On July 18, 2006, Carlos Beltran became the first and last Met to clout grand slams in consecutive games, just the 22nd player in history to be so selfish. With Carlos's clap of thunder the Mets triumphed in Cincinnati and grew 20 games better than .500. On July 18, 2000 -- another okay year -- Mike Piazza slammed his own salami to come out on top of an 11-7 firefight against the hosting Blue Jays, his third granny of the season. Chris Carpenter was the belly itcher who got nailed.
Finally, on July 18, 2001, an extremely rare bit of successful arguing from a manager (Bobby V) resulted in Fish skipper Tony Perez being thumbed from the game, following a bizarre play which left two Mets standing on third base. It was Perez's first ejection in 31 year and over 3,800 games as player, coach, and manager. "I might have said something like bull---," Perez copped.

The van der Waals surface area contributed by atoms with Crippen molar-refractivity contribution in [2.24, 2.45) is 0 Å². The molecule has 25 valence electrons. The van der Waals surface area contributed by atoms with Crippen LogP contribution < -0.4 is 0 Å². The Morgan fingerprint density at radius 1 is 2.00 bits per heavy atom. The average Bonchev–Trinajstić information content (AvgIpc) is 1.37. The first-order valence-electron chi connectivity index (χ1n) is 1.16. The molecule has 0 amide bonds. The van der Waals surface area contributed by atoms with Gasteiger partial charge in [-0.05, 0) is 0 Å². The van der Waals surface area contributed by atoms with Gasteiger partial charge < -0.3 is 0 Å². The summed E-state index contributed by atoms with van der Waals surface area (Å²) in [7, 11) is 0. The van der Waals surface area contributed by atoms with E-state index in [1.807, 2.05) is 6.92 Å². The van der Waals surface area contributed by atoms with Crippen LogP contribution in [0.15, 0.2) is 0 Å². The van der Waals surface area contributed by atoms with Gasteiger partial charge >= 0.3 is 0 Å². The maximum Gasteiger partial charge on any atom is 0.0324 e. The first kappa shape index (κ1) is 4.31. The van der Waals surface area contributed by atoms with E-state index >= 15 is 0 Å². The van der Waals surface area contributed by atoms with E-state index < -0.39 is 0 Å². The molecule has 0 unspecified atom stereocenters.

Joe Torre finished out his playing career with the 1975-77 Mets, batting to a 124 OPS+ in the 1976 campaign. In June 1977, he threw away bat and mitt to take over management of a club that was 15-29 with both Seaver and Kingman wanting out the door. And he largely failed to uncrash from the iceberg. Born in the Marine Park neighborhood of Brooklyn, the green-tea enthusiast plunged into long-term, shadowy obscurity after five losing season with the Mets, culminating in his 1981 firing. He has recently popped-up in an administrative role, glaring sternly at naughty umpires while Bud Selig secrets them bonbons and coos, "I love you just the way you are."